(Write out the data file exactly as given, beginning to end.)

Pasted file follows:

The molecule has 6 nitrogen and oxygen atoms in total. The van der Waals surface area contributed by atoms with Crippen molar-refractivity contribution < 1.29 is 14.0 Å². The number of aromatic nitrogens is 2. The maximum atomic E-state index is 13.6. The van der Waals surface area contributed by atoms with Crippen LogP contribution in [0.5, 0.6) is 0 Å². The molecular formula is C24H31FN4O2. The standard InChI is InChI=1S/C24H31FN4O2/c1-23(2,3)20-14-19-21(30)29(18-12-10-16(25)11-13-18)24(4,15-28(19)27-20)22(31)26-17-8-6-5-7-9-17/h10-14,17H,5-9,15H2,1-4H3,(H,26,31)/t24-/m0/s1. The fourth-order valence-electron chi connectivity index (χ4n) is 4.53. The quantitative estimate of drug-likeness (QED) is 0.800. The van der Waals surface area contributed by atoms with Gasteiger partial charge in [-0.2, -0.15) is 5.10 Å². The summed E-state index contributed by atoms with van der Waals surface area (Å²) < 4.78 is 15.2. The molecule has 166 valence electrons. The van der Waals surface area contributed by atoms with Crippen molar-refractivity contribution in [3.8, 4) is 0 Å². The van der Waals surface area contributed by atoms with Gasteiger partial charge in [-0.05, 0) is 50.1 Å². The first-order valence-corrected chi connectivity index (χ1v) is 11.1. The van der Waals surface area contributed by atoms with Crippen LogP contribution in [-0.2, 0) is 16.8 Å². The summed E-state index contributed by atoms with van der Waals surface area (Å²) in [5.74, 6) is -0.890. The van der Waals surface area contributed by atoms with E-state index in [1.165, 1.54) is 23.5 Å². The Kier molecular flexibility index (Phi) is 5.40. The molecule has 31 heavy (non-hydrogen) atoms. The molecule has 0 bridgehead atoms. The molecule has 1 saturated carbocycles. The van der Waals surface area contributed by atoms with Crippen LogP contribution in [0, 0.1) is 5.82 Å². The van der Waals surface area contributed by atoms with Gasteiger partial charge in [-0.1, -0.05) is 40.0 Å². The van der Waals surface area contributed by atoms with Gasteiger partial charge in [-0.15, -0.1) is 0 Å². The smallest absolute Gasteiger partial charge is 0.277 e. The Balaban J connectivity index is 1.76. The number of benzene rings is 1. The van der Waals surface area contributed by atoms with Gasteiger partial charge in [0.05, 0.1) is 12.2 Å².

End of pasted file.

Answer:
The molecule has 6 nitrogen and oxygen atoms in total. The van der Waals surface area contributed by atoms with Crippen molar-refractivity contribution < 1.29 is 14.0 Å². The number of aromatic nitrogens is 2. The maximum atomic E-state index is 13.6. The van der Waals surface area contributed by atoms with Crippen LogP contribution in [0.5, 0.6) is 0 Å². The molecular formula is C24H31FN4O2. The standard InChI is InChI=1S/C24H31FN4O2/c1-23(2,3)20-14-19-21(30)29(18-12-10-16(25)11-13-18)24(4,15-28(19)27-20)22(31)26-17-8-6-5-7-9-17/h10-14,17H,5-9,15H2,1-4H3,(H,26,31)/t24-/m0/s1. The fourth-order valence-electron chi connectivity index (χ4n) is 4.53. The quantitative estimate of drug-likeness (QED) is 0.800. The van der Waals surface area contributed by atoms with Gasteiger partial charge in [-0.2, -0.15) is 5.10 Å². The summed E-state index contributed by atoms with van der Waals surface area (Å²) < 4.78 is 15.2. The molecule has 166 valence electrons. The van der Waals surface area contributed by atoms with Crippen molar-refractivity contribution in [3.8, 4) is 0 Å². The van der Waals surface area contributed by atoms with Gasteiger partial charge in [-0.05, 0) is 50.1 Å². The first-order valence-corrected chi connectivity index (χ1v) is 11.1. The van der Waals surface area contributed by atoms with Crippen LogP contribution in [-0.2, 0) is 16.8 Å². The summed E-state index contributed by atoms with van der Waals surface area (Å²) in [5.74, 6) is -0.890. The van der Waals surface area contributed by atoms with E-state index in [1.165, 1.54) is 23.5 Å². The Kier molecular flexibility index (Phi) is 5.40. The molecule has 31 heavy (non-hydrogen) atoms. The molecule has 0 bridgehead atoms. The molecule has 1 saturated carbocycles. The van der Waals surface area contributed by atoms with Crippen LogP contribution in [0, 0.1) is 5.82 Å². The van der Waals surface area contributed by atoms with Gasteiger partial charge in [-0.1, -0.05) is 40.0 Å². The van der Waals surface area contributed by atoms with Gasteiger partial charge in [-0.15, -0.1) is 0 Å². The smallest absolute Gasteiger partial charge is 0.277 e. The Balaban J connectivity index is 1.76. The number of benzene rings is 1. The van der Waals surface area contributed by atoms with Gasteiger partial charge in [0.05, 0.1) is 12.2 Å².